Winona, the county seat of Montgomery County, is situated on the Illinois Central rail-road, at its intersection with the Richmond & Danville road, two hundred and seventy-one miles from New Orleans and two hundred and seventy-nine from Cairo. It has a population of twenty-one hundred people, contains between twenty and thirty substantial stores, and does a trade of over half a million dollars a year. Winona has a good bank with ample cap-ital, which moves the extensive cotton business of the town, which amounts to over two thou-sand bales yearly, the bulk of which goes East.
Winona is said to be the name given by an Indian chief to his first-born female child. The building of what is now the Illinois Central railroad caused a small town to spring into existence within two miles of Middleton, then the educational center of Mississippi. The new town was christened Winona, and it soon distanced its older neighbor. Middleton is now a place of the past; its famous schools have been scattered over the state, but Winona lives and grows. Winona has two banks. Its railroad facilities make it a very desirable location for mills and factories of any kind, and such enterprises would receive great encouragement and support in the town. At present there are here two carriage and wagon factories and a gristmill. A compress has been talked of, and will soon be built if it has not been already. Among the other institutions of Winona is the rifle corps, of which it is justly proud, an exceedingly well-drilled body. The town also has a brass band and a capacious public hall.
Winona is in no respect lacking in educational facilities. There are three very well organized public schools, largely attended. Two private academies of a high order are also located here. Winona is in the mineral district in which Duck Hill is the most conspicuous point, and must profit by the general development of the district, some of its capitalists being interested in Duck Hill’s mineral land company.
Winona has the following named churches: Methodist Episcopal, Presbyterian, Baptist and Christian, all strong of membership and having good houses of worship; and Methodist, Baptist and Presbyterian colored congregations all have adequate buildings. Here are two Masonic lodges, one of white men, the other of blacks. The business buildings in Winona are mostly of brick, and with few exceptions they are large and in every way creditable to their owners and to the town. The Winona Times is published by Walter N. Hurl. It is in its ninth volume, in size a five column quarto. The Winona Democrat was published for a time under that name and was afterward known as the Advocate.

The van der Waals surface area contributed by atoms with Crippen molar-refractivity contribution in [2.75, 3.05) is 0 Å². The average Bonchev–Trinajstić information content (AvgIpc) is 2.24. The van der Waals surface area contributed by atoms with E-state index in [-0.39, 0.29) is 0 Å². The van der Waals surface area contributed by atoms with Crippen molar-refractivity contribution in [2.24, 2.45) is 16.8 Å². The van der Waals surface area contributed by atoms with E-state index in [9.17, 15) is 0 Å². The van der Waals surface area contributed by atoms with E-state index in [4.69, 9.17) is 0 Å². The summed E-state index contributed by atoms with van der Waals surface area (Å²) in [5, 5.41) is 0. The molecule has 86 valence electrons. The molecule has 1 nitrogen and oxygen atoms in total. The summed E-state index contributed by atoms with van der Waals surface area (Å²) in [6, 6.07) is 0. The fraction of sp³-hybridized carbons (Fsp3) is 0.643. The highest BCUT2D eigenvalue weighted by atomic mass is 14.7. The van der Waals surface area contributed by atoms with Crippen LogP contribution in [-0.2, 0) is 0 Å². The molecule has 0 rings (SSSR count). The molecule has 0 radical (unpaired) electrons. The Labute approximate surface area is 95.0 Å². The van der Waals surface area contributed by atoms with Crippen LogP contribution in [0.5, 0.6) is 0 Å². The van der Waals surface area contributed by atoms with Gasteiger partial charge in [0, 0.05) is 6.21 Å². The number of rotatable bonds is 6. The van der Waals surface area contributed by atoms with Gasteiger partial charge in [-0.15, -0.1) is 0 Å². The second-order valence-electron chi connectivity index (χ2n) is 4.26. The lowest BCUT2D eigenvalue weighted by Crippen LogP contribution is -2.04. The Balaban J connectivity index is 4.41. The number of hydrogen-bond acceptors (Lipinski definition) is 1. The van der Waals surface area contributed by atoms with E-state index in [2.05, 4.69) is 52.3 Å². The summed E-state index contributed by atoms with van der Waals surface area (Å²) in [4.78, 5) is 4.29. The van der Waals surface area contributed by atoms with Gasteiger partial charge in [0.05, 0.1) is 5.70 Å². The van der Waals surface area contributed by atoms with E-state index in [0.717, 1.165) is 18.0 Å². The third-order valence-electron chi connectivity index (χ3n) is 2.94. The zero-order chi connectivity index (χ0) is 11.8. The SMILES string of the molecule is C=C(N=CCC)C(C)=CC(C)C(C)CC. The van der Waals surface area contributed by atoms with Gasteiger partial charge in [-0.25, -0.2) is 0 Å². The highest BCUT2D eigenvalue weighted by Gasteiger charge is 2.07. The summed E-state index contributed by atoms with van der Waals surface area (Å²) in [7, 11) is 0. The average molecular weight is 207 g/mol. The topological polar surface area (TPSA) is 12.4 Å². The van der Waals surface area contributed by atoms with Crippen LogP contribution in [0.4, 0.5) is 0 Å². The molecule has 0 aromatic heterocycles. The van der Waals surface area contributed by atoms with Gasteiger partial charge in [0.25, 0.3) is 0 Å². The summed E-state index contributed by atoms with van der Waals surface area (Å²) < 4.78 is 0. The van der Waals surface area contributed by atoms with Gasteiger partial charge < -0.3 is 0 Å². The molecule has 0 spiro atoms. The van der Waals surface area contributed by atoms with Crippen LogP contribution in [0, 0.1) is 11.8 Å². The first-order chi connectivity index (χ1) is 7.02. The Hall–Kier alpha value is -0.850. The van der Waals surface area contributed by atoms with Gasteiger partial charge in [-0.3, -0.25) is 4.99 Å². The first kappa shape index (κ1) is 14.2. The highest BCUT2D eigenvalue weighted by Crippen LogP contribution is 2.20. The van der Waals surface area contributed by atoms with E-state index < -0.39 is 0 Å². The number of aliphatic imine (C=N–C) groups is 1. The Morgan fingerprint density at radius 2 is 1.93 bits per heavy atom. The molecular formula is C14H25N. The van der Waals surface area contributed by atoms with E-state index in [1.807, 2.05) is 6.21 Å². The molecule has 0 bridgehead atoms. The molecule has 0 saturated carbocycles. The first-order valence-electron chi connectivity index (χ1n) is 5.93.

Duck Hill is the name given to a pleasant little town in Montgomery County, and situated on the Illinois Central railroad between Winona and Grenada, at a distance of two hundred and eighty-two miles from New Orleans, ninety-nine miles from Jackson, and two hundred and sixty-eight miles from Cairo, Illinois. Duck Hill lies in one of the most beautiful valleys in the state, which extends for miles up to the road. Near the town towers the real hill called after the Indian chieftain Duck, while on either side, for miles up the valley, and running back for miles on ridges on either side lie the hills lately discovered to be rich in ores. Almost within a stone’s throw of the town in its rear there appears to be a solid mountain of iron. Professor Johnson, the well-known United States geologist, has distinctly located these ores. A strong company of local and outside capitalists has been formed under a state charter to purchase and to operate these mineral lands.
Other towns in Montgomery County are Lodi, Mayfield, Sawyers and Kilmichael.
Source: Biographical and Historical Memories of Mississippi, Goodspeed Publishing Company, 1891